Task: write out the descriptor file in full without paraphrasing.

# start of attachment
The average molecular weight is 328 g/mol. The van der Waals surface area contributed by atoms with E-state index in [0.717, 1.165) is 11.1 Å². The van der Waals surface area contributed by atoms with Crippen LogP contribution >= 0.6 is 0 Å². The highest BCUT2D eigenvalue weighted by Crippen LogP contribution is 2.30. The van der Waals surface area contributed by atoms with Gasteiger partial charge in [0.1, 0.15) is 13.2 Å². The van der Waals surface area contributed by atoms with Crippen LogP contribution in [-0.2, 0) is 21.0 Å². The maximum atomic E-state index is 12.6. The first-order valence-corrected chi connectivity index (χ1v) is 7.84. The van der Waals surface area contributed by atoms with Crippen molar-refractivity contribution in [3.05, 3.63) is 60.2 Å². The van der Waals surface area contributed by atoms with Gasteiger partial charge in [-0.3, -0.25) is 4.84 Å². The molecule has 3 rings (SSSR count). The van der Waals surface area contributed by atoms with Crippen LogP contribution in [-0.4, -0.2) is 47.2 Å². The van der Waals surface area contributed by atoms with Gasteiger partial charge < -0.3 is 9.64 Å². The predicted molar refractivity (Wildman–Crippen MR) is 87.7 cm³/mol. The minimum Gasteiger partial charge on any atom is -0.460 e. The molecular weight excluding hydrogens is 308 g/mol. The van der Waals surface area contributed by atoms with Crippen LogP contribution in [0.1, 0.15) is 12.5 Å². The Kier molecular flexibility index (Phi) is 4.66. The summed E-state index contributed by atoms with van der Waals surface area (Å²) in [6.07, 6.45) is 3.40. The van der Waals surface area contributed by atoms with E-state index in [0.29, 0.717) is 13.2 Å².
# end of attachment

The average molecular weight is 328 g/mol. The van der Waals surface area contributed by atoms with E-state index in [0.717, 1.165) is 11.1 Å². The van der Waals surface area contributed by atoms with Crippen LogP contribution >= 0.6 is 0 Å². The highest BCUT2D eigenvalue weighted by Crippen LogP contribution is 2.30. The van der Waals surface area contributed by atoms with Gasteiger partial charge in [0.1, 0.15) is 13.2 Å². The van der Waals surface area contributed by atoms with Crippen LogP contribution in [-0.2, 0) is 21.0 Å². The maximum atomic E-state index is 12.6. The first-order valence-corrected chi connectivity index (χ1v) is 7.84. The van der Waals surface area contributed by atoms with Crippen molar-refractivity contribution in [3.05, 3.63) is 60.2 Å². The van der Waals surface area contributed by atoms with Gasteiger partial charge in [-0.3, -0.25) is 4.84 Å². The molecule has 3 rings (SSSR count). The van der Waals surface area contributed by atoms with Crippen LogP contribution in [-0.4, -0.2) is 47.2 Å². The van der Waals surface area contributed by atoms with Gasteiger partial charge < -0.3 is 9.64 Å². The predicted molar refractivity (Wildman–Crippen MR) is 87.7 cm³/mol. The minimum Gasteiger partial charge on any atom is -0.460 e. The molecular weight excluding hydrogens is 308 g/mol. The van der Waals surface area contributed by atoms with Crippen LogP contribution in [0.1, 0.15) is 12.5 Å². The Kier molecular flexibility index (Phi) is 4.66. The summed E-state index contributed by atoms with van der Waals surface area (Å²) in [6.07, 6.45) is 3.40. The van der Waals surface area contributed by atoms with E-state index in [0.29, 0.717) is 13.2 Å².